Shop while you fly: how airlines plan to ride out turbulence
Ancillary airline sales are forecast to reach $130 billion by 2020, which Ryanair sees as a natural progression. Sally White reports
Michael O’Leary’s wish to be ‘the Amazon of air travel’ is looking prescient. Latest indications for October’s air traffic from brokers Jefferies show global growth continuing to slow. Airlines are gloomy and even Ryanair has just pulled back profit guidance for next year. Over at Amazon, however, the business is looking like a cash machine. At least one of its special promotions this summer saw sales rise by over 50%.
For Ryanair (along with its major as well as low-cost peers) it is the non-flight sales that are pulling in increasingly impressive profits. So Ryanair has made it clear to its investors that it is streaking for growth in passenger numbers at all costs. Certainly at the cost of its airfares (which fell 10% in H1 2016-17)! And the price of a lot of investment in connectivity!
True, there is some way to go before it reaches Amazon’s customer numbers - which were well over 300 million at the end of 2015. However, it now expects membership for its ‘My Ryanair’ app to rise from the 15 million at end-September to 25 million by the end of next year.
Selling and sharing
“More and more customers are looking to Ryanair for products other than flights, and we see this as a natural progression towards Ryanair.com becoming the Amazon of air travel,” is O’Leary’s rationale, as reported by Reuters. While it is by no means top of the airline list for ancillary revenue, Ryanair’s take was $1.7 billion last year, over 20% of its total. The plan is to increase that “to 30% of revenues over the next four years.”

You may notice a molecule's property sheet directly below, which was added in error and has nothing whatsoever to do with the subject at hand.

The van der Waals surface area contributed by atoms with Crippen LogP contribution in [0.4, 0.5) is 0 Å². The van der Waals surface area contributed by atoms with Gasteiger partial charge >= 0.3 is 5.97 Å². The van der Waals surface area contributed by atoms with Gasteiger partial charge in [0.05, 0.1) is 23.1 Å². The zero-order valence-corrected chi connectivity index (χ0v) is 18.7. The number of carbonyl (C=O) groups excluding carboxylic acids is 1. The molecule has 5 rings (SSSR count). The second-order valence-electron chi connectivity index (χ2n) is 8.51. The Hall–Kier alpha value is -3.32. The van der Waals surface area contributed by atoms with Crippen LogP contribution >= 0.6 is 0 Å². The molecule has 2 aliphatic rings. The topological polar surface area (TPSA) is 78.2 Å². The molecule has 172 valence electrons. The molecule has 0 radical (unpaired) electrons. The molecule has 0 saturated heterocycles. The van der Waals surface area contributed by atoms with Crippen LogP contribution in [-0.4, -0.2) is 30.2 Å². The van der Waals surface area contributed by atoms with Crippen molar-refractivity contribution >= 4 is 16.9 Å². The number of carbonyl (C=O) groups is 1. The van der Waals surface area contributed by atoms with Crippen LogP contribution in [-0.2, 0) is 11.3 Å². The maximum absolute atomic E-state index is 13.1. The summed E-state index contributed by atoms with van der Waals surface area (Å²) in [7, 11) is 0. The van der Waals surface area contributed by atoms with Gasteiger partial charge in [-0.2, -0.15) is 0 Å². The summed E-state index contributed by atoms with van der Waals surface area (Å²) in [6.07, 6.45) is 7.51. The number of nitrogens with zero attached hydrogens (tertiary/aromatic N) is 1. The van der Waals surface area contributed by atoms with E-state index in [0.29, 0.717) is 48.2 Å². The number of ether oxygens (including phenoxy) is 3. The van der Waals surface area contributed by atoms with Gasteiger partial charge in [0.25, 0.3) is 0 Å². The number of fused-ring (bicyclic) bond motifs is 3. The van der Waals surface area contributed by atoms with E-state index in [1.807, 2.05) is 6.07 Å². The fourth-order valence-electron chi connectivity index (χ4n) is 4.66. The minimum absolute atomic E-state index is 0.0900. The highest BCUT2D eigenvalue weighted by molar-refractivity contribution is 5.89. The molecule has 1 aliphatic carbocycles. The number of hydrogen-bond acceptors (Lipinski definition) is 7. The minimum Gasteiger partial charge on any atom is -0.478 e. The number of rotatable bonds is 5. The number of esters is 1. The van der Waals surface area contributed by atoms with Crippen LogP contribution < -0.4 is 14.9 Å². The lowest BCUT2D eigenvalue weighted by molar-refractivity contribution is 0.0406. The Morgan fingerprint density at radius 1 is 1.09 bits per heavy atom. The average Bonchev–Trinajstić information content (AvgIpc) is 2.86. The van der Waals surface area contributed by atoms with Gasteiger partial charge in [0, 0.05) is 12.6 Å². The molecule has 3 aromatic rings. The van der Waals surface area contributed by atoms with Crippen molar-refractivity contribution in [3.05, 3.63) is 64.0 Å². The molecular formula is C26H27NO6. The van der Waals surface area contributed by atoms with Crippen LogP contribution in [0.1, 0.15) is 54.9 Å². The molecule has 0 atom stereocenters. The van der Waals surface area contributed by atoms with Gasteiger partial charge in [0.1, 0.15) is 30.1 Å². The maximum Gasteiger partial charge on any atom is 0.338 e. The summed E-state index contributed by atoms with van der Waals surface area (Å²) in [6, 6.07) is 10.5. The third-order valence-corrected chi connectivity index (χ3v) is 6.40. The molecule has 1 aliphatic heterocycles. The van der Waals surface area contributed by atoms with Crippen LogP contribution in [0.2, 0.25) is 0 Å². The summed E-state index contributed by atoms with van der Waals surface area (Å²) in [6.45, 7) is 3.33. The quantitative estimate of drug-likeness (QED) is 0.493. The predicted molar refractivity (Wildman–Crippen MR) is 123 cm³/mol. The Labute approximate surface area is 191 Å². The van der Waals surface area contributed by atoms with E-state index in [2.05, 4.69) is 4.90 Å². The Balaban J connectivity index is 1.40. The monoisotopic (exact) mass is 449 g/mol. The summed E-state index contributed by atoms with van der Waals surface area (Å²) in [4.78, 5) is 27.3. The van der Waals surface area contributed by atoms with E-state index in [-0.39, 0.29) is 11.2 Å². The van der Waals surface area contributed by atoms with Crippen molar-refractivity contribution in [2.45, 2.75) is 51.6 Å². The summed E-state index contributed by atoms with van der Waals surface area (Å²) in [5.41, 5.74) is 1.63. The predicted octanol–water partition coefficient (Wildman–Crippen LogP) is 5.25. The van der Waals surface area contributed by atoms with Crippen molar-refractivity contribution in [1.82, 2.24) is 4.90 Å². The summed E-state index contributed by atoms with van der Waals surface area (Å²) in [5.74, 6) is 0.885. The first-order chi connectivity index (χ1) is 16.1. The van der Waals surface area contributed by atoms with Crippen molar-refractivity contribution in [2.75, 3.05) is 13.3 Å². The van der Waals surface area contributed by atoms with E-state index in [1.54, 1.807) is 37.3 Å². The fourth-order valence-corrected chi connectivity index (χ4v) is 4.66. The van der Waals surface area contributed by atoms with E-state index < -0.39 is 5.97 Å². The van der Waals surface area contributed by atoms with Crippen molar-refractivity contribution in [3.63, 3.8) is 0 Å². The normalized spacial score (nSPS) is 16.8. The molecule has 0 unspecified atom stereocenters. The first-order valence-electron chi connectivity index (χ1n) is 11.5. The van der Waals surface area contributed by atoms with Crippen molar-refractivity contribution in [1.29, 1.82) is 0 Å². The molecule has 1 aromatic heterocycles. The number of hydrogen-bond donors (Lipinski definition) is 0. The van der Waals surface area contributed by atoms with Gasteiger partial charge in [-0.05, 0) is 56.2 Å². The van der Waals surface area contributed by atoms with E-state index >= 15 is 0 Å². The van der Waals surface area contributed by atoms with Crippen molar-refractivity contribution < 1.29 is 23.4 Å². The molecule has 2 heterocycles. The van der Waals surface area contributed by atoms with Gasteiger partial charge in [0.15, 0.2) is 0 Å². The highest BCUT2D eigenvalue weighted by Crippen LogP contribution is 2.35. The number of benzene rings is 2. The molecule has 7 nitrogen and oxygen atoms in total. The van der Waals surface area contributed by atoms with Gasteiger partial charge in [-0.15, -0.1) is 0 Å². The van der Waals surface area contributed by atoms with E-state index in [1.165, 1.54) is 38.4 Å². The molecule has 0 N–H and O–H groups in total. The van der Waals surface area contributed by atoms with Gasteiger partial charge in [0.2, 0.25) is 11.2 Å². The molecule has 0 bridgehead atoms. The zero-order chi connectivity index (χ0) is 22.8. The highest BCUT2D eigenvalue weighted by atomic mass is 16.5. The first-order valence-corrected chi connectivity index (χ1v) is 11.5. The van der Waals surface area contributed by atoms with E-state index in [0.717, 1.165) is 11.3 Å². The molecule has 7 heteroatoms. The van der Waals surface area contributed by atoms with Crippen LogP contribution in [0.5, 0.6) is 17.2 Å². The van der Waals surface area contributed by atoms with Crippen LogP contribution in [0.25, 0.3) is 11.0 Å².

Its Ryanair Labs (a digital and IT innovation hub) has delivered “a significant upward shift in web visits, app bookings, as well as ancillary services”, said the press release with the H1 figures earlier in November. The strategy is to boost “the sales of reserved seats, Business/Leisure Plus products and fast-track services which customers can buy at discounted rates during the booking process”.
Nor is an anticipated boom in online sales the only reason that Ryanair talks repeatedly of free flights, admittedly in ten years time! (Though it is promising a price fall of just 7% over the next six months.) Speaking at the Airport Operators Association conference last week (23/11), Michael O’Leary, as reported by The Guardian, said that “European airports are offering Ryanair increasingly attractive deals: the possible reduction or elimination of the air passenger duty tax“ could lead to free flights.
“We will be making our money out of sharing the airport revenues, of all the people who will be running through airports, and getting a share of the shopping and the retail revenues at airports,” said O’Leary.
Actually, Ryanair is only fifth in the list published by Statista of airlines with the highest ancillary revenue as a share of total sales, and all top rankers sell low-cost flights.
Given the tough industry background, all of the industry is now working the market as hard as it can. Top ancillary earner last year was US ultra-low-cost carrier, Spirit, at 43% of revenues, followed by fellow American Allegiant (38%), then Hungary’s Wizz Air (36%) and the UK’s Jet.2.com (29%), according to IdeaWorks, the aviation researcher group. Pulling in the big dollars, however, were the US majors - United ($6.2 billion), American ($4.7 billion) and Delta ($3.8 billion), which are adopting the business models of their low-cost competitors.